FIG. 3 shows a block diagram of a modified PLL in the embodiment in FIG. 2,
FIG. 4 shows waveforms in various points in FIG. 2,
FIG. 5 shows a block diagram of an example of the timing circuit in FIG. 2,
FIG. 6 shows a characteristic of a digital to analogue converter suitable for use in the system of FIG. 2, and
FIG. 7 shows a block diagram of another embodiment, but only a portion different from FIG. 2 being illustrated.
Referring to FIG. 2, which shows an embodiment of this invention, the embodiment comprises a modified PLL comprising a VCO 11, a reference frequency oscillator 13, a monostable multivibrator 16 coupled with the output of the reference frequency oscillator 13 for providing a series of harmonic waves, a phase comparator 14 for comparing the oscillating frequency of the VCO with the harmonic waves to apply a detected phase-difference signal to the VCO 11 as a control signal through a DC amplifier 15.
Only a portion of the modified PLL is shown in FIG. 3, with same reference numerals being used.
Referring to FIG. 3, when the reference frequency of the oscillator 13 is fr, the harmonic waves of the multivibrator 16 is represented as ##EQU1## Therefore, the oscillating frequency f0 of the VCO is stabilized at a frequency of n·fr. Therefore, if the oscillating frequency of the VCO 11 is continuously changed, it is stabilized at each frequency of f0 = n·fr (n = 1, 2 . . . N).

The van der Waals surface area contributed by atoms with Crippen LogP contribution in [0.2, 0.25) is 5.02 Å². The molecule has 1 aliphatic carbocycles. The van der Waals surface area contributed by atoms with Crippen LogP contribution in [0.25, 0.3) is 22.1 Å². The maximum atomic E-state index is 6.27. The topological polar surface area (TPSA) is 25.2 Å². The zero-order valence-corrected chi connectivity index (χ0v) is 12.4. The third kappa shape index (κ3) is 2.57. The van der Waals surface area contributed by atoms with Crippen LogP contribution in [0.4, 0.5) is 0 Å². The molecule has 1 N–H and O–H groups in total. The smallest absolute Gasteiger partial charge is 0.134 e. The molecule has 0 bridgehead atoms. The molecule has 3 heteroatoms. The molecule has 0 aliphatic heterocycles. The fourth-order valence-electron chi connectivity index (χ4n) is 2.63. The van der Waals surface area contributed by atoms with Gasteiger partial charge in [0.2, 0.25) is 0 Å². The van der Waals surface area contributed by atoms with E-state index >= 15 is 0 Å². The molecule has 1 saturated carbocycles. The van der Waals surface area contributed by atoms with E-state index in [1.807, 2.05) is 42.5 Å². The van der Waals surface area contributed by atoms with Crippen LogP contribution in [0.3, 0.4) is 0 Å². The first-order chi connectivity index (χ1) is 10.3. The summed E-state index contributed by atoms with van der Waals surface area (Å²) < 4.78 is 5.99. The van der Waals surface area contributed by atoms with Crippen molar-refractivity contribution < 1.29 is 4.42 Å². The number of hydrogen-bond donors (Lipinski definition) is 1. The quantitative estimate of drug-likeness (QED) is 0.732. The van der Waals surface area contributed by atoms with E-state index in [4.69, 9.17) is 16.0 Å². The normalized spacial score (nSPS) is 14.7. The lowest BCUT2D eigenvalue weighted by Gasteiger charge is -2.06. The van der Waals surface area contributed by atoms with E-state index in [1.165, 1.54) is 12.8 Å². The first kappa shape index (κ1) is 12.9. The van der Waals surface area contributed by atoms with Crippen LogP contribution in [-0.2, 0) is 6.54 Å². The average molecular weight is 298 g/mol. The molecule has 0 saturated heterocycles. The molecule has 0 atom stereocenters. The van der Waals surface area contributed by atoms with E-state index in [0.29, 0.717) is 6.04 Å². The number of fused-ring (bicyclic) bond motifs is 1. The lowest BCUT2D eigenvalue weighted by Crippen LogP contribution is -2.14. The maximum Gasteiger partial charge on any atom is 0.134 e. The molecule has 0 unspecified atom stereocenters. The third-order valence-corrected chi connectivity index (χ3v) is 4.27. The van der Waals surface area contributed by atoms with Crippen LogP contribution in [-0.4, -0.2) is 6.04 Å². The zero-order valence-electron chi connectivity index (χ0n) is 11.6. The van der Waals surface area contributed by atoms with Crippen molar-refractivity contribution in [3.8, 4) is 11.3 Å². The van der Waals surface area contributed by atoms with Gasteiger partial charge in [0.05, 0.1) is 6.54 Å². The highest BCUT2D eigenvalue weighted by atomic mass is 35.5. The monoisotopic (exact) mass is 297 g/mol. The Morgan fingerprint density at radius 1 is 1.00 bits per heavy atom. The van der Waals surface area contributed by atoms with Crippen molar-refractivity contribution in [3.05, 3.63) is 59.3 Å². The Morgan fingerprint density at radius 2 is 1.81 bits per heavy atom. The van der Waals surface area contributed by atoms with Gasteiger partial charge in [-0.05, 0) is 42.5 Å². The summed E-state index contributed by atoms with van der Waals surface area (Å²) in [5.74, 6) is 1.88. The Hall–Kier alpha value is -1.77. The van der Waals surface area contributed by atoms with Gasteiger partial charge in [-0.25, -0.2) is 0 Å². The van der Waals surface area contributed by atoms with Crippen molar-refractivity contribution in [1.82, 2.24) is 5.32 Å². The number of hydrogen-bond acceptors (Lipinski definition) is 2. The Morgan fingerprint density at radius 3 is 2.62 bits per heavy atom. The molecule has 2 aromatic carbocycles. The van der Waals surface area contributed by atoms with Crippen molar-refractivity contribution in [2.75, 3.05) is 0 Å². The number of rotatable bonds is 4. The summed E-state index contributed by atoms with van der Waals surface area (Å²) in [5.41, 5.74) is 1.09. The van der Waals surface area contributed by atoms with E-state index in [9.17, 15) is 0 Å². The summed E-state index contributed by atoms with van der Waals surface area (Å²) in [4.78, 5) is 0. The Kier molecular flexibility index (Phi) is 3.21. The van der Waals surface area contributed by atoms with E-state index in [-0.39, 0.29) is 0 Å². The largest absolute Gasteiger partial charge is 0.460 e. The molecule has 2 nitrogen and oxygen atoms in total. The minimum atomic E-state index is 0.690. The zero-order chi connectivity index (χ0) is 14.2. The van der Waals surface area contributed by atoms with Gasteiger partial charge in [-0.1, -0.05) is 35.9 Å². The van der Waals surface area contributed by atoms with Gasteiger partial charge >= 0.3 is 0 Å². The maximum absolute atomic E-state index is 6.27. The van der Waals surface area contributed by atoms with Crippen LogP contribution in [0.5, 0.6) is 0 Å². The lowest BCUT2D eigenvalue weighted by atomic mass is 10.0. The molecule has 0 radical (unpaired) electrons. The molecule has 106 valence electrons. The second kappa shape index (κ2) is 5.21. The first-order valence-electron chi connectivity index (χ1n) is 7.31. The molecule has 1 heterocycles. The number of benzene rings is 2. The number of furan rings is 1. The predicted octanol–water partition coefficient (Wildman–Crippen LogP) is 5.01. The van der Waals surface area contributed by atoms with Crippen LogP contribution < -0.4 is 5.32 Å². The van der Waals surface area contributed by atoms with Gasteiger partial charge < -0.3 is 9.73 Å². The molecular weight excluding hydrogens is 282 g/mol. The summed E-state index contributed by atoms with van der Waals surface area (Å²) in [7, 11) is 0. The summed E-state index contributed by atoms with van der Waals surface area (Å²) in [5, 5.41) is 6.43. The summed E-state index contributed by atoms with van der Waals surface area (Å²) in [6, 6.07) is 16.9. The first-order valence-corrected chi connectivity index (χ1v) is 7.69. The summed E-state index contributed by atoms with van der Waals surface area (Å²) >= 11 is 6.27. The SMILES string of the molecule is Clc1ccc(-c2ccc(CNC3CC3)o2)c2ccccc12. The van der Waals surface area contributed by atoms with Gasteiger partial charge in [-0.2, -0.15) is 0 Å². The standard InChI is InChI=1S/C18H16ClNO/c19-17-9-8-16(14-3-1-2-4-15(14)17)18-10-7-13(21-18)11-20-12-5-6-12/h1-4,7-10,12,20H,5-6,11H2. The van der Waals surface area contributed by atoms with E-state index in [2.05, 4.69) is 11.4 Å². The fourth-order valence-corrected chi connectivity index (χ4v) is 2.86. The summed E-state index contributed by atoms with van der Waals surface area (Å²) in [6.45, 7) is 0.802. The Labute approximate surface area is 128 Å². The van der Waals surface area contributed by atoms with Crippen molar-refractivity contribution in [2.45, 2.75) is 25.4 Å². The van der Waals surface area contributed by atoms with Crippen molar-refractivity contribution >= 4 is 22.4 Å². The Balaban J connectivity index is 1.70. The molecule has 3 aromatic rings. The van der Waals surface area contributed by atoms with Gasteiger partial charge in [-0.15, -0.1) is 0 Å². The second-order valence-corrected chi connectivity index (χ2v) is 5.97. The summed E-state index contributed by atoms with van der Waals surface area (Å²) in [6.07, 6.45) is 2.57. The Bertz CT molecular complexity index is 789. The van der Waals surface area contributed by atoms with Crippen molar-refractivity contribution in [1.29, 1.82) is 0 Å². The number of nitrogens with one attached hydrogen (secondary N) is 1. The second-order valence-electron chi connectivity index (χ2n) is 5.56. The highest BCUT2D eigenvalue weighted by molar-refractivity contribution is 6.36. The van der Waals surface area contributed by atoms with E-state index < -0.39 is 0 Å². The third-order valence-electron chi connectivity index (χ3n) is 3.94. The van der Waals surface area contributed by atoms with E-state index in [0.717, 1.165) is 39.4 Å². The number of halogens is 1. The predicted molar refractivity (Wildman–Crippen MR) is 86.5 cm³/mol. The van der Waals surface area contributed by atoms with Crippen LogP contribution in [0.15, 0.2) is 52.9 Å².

As a means for continuously changing the oscillating frequency of the VCO, a variable condenser Cv is used. The variable condenser is provided in parallel with a frequency control element, or a variable capacity diode Dc in the VCO.
As another means for continuously changing frequency of the VCO, a variable DC voltage source may be used, the voltage of which is applied to the frequency control element in the VCO by adding to the control signal from the phase comparator.
In the embodiment in FIG. 2, the variable DC voltage source is shown by 17, and an adder is shown by 18.
Back to FIG. 2, a gate 19 is provided between the output of the VCO 11 and an input of the phase comparator 14 to control operation of the PLL. The gate 19 may be provided between the phase comparator 14 and the DC amplifier 15, or between the DC amplifier 15 and the adder 19.
Another gate 20 is coupled with the output of the VCO 11 to apply the output waves to a counter 21, which counts input waves during a period when the gate 20 is open.
The counter 21 comprises two counter portions 211 and 212. The first counter 211 counts by decimal numbers of one digit and the second counter 212 counts the carry signals from the first counter 211. Therefore the first counter 211 is for the least significant digit of decimal numbers of the count by the counter 21 and the second counter 212 is for the more significant digits. The first counter 211 will be referred as "lowest digit counter" and the second counter 212 will be referred as "higher digits counter".